Format

Send to

Choose Destination
Mol Cell Endocrinol. 2014 Jan 25;382(1):673-682. doi: 10.1016/j.mce.2013.06.003. Epub 2013 Jun 19.

The immune system and inflammation in breast cancer.

Author information

1
Department of Medicine, VA Palo Alto Health Care System/Stanford University School of Medicine, Stanford, CA 94305, USA. Electronic address: xinguoj@stanford.edu.
2
Department of Biochemistry, University of Illinois at Urbana-Champaign, Urbana, IL 61801, USA. Electronic address: djshapir@life.illinois.edu.

Abstract

During different stages of tumor development the immune system can either identify and destroy tumors, or promote their growth. Therapies targeting the immune system have emerged as a promising treatment modality for breast cancer, and immunotherapeutic strategies are being examined in preclinical and clinical models. However, our understanding of the complex interplay between cells of the immune system and breast cancer cells is incomplete. In this article, we review recent findings showing how the immune system plays dual host-protective and tumor-promoting roles in breast cancer initiation and progression. We then discuss estrogen receptor α (ERα)-dependent and ERα-independent mechanisms that shield breast cancers from immunosurveillance and enable breast cancer cells to evade immune cell induced apoptosis and produce an immunosuppressive tumor microenvironment. Finally, we discuss protumorigenic inflammation that is induced during tumor progression and therapy, and how inflammation promotes more aggressive phenotypes in ERα positive breast cancers.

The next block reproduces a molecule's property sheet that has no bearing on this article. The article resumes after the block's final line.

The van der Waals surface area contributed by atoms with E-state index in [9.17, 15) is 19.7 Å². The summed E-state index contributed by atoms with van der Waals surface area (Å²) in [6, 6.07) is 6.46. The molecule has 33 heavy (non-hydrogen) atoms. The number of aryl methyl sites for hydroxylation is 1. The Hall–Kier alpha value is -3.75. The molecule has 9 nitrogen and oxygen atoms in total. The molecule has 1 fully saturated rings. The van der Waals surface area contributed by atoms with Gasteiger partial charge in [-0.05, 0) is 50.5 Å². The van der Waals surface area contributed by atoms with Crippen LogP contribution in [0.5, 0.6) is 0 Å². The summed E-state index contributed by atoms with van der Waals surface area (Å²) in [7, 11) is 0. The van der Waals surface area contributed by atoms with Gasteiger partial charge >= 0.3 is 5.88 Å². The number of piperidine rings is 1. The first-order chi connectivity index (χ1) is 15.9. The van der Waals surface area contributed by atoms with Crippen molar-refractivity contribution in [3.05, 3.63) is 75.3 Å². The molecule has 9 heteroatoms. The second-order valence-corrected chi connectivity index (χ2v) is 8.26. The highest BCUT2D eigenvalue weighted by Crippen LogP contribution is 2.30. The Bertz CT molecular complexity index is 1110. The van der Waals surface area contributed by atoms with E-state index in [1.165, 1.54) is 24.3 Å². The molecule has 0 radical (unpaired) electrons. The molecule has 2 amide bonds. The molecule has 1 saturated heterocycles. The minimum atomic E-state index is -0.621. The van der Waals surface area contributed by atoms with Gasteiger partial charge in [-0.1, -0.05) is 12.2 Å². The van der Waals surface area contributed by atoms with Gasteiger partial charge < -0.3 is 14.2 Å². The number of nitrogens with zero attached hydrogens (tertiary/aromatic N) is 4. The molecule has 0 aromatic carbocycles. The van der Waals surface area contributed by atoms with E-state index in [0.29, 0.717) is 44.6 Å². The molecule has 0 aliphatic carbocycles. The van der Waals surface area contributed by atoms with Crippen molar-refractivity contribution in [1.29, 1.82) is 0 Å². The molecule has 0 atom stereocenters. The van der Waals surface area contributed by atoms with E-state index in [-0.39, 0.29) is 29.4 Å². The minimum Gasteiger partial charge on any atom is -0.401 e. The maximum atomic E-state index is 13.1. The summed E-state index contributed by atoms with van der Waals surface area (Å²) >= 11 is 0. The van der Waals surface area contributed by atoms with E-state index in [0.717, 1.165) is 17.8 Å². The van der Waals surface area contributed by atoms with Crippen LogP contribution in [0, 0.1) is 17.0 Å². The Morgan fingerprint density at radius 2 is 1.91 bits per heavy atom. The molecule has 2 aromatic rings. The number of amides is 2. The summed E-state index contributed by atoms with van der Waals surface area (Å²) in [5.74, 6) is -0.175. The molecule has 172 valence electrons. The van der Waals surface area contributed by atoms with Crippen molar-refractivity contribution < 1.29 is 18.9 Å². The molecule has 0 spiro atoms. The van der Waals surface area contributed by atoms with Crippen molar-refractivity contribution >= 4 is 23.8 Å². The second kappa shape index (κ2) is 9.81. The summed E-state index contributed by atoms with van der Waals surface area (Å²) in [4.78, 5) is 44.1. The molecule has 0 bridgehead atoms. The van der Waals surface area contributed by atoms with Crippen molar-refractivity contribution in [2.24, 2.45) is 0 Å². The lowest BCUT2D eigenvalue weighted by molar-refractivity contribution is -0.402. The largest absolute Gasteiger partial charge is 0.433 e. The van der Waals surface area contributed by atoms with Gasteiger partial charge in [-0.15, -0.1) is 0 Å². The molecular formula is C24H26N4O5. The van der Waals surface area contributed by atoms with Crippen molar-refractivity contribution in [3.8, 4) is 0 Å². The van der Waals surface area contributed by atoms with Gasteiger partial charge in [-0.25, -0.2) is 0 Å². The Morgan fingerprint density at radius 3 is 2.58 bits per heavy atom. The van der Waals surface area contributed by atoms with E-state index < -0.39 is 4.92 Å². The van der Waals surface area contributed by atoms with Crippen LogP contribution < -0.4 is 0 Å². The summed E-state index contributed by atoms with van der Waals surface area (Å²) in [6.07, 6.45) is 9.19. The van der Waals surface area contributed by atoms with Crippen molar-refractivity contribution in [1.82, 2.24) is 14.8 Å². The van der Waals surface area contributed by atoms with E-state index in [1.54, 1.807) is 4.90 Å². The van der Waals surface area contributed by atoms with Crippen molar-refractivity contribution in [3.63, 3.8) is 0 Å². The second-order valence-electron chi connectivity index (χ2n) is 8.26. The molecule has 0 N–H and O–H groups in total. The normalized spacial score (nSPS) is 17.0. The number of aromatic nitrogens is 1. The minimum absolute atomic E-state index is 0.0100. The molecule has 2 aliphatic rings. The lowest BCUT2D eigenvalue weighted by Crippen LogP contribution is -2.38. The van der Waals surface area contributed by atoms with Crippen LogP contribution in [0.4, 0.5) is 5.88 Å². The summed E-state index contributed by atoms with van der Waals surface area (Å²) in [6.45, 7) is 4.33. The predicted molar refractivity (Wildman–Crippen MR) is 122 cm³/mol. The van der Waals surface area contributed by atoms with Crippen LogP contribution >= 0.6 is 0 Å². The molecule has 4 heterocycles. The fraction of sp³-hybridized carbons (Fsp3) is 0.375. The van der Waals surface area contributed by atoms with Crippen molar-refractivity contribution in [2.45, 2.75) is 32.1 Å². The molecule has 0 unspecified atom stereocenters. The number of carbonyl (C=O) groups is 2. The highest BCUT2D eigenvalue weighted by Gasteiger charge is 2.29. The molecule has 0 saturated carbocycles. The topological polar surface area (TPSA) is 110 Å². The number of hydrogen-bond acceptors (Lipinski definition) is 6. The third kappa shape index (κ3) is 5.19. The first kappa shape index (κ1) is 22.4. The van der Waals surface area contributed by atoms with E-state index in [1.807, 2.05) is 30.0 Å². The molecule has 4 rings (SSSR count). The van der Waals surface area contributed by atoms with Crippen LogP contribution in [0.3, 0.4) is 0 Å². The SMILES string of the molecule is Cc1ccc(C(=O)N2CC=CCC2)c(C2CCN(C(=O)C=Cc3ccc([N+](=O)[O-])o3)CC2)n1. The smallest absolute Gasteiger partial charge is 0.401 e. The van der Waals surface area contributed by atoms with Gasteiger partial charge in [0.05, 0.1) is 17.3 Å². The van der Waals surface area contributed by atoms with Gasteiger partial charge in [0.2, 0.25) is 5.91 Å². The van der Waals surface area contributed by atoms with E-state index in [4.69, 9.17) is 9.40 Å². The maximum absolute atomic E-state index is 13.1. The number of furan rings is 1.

KEYWORDS:

Breast cancer; ER-alpha; Immunity; Immunosurveillance; Inflammation

PMID:
23791814
PMCID:
PMC4919022
DOI:
10.1016/j.mce.2013.06.003
[Indexed for MEDLINE]
Free PMC Article

Supplemental Content

Full text links

Icon for Elsevier Science Icon for PubMed Central
Loading ...
Support Center